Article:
Fine Art at 2017 Annual Degree shows, University of Ulster Belfast, 2 – 10 June

Fiftysix pages of a newsprint 36 x 29 cm ( a size of not the smallest of canvas) carries the basic administrative information about courses and a campus map. BUT not the layout of the placement.  Each cohort of students in each  degree is given two pages of visual documentation, for few selected students. I am not impressed.  After my visit, I would have preferred list of names and contact sheets of all graduates work, to assist memory and to be a valuable source document for archives. To my dismay, someone wasted this valuable opportunity.

Now and here,  I have recalled one of the ground on which this inadequate handout  may appear “adequate”.

Antonio Gramsci spent his time in Mussolini’s Jail (1930) writing.   He wrote down  also fragments of his subsequent theory of “organic intellectuals”—theorists, technicians, and administrators, who became their “functionaries” in a new, bourgeois society. Unlike “traditional intellectuals” these  “organic intellectuals”  helped the bourgeoisie establish its ideas as the invisible, unquestioned conventional wisdom.  So, what is a current parallel – or even equivalent?

Great minds, we are told, no longer captivate the public as they once did, because the university is too insular and academic thinking is too narrow. Russell Jacoby’s The Last Intellectuals (1987) complained about the post-1960s professionalization of academia that betrayed and rejected  the bohemian, “independent” intellectuals of the earlier twentieth century.  Heroic Modernism.

Then as now, the visual art had no impact on wider audiences.

Writers like the New York Times columnist Nicholas Kristof attribute this sorry state of affairs to the culture of Ph.D. programs, which, Kristof claims, have glorified “arcane unintelligibility while disdaining impact and audience.” His critique  implies that it is the academic  mindset itself  that frustrates ( and prevents)  the flow of their ideas to the wider public.

But there is more to this.  The rich of this world pay unbelievable sums for a BASQUIAT at present,  while not recognising his art  when he lived in a  cardbox in New York park. And all the PhDs and academia are irrelevant to this tragic paradox.

In his book The Ideas Industry, the political scientist and foreign policy blogger Daniel W. Drezner  focuses on the conditions in which ideas are formed, funded, and expressed with one strange result: the rich support a thought leader not  a free thinker/public intellectual (hoped to replace that “academic mindset”).   While public intellectuals traffic in complexity and criticism, thought leaders burst with the evangelist’s desire to “change the world”.   Compare Corbyn and Chomsky.  Oh yes, I am mindful of the paradoxical irony. Drezner observes, people” ….prefer the “big ideas” of the Lenin’s of this world  to the complexity of “public intellectuals” of the day.: ” In a marketplace of ideas awash in plutocrat cash, it has become “increasingly profitable for thought leaders to hawk their wares to both billionaires and a broader public,” to become “superstars with their own brands, sharing a space previously reserved for moguls, celebrities, and athletes.” Honest warning then.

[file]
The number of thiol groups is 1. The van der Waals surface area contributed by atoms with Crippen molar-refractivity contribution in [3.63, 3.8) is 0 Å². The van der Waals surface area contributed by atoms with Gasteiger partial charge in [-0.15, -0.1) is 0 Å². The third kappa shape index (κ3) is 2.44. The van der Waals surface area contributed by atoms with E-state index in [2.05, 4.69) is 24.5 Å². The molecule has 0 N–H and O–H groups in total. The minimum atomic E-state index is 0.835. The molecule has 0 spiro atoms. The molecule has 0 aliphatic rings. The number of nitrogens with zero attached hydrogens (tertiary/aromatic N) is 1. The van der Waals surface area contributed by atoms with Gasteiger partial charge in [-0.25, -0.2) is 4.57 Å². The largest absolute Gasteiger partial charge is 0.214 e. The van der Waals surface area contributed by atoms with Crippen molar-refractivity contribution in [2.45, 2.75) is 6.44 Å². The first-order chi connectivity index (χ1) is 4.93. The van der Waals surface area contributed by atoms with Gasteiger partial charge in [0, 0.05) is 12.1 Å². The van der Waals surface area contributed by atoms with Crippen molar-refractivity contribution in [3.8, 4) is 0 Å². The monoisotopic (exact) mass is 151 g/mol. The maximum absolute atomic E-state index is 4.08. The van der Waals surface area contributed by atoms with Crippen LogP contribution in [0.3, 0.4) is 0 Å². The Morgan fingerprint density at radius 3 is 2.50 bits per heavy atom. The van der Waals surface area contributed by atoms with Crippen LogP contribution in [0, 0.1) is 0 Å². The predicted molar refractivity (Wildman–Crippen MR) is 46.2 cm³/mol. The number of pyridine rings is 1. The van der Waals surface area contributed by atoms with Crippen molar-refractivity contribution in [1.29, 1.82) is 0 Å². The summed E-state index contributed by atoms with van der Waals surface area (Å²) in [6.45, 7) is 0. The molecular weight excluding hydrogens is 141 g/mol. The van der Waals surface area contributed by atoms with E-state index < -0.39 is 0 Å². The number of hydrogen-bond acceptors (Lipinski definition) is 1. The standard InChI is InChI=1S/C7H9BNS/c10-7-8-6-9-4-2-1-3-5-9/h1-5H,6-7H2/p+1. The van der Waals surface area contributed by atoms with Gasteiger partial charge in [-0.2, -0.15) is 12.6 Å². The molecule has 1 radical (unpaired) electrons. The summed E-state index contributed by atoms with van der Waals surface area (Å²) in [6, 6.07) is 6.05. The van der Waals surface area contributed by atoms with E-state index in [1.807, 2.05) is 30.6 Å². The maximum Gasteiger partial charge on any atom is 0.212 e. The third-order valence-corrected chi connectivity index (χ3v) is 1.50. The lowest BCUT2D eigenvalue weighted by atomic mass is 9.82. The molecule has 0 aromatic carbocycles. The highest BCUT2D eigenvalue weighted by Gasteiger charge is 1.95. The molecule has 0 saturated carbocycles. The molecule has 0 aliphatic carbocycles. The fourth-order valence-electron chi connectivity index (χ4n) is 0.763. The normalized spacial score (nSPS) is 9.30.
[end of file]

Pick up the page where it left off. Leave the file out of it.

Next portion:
Hence the difference between art fairs, biennials and auctions and  degree shows.  Degree shows are more like a public intellectual.  At least this Fine Art  in Belfast is.   And, yes, it is a mix of levels and mastery.    Overall, the 2017 edition looks stronger in its sincerity not to know everything, but what they know they deliver with grace and determination.  This is not a comprehensive review. It is a response to one photographer, one sculptor and one painter only.

SAM WELSH  thinks of himself as a sculptor and photographer. I have copied the above images from his website, which gives no captions.  (cargocollective.com/fictitiousspaces).  He disrupts habitual expectations.   I cannot be sure whether the above constellation was found or constructed by Welsh.  What is it standing on? How big it is? How small it is? What is beyond its horizon? Or is it an edge of a table?

I have no doubt that he would, nevertheless, treat  both found or made,  equally, by this special kind of disruption.  Before him, at least two or three  artists used that  concept in harness with the possibilities of illusions manifestly easy for a lens. Jan Dibbets, Richard Long and Nam June Paik.

Turf Sculpture 1967 Richard Long born 1945 Purchased 1976 http://www.tate.org.uk/art/work/P07150

Nam June Paik disrupted the artist-centered practices of music and visual art and reformulated a relationship with the audience, from a standpoint of “participation.”  This month  an  exhibition  Extraordinary Phenomenon, Nam June Paik   has focused   on  this idea, making it, as if, a museum piece:

“His  notion of participation   is two-tiered: one is concerned with the audience’s part in the process of art-making, and with the workings of art at the audience’s end, and the other encompasses “participatory art” meaning social and political involvement by means of art. “Participation” in contemporary art is not confined to the audience’s interaction with artworks and construed as relating to social and political institutions. “(quote from their press release)

 

Sam Welsh applies a strategy of uncertainty as cultivated by both Abstract Expressionism and –  by baroque painters.  He disrupts all clues that may define the scale and distance.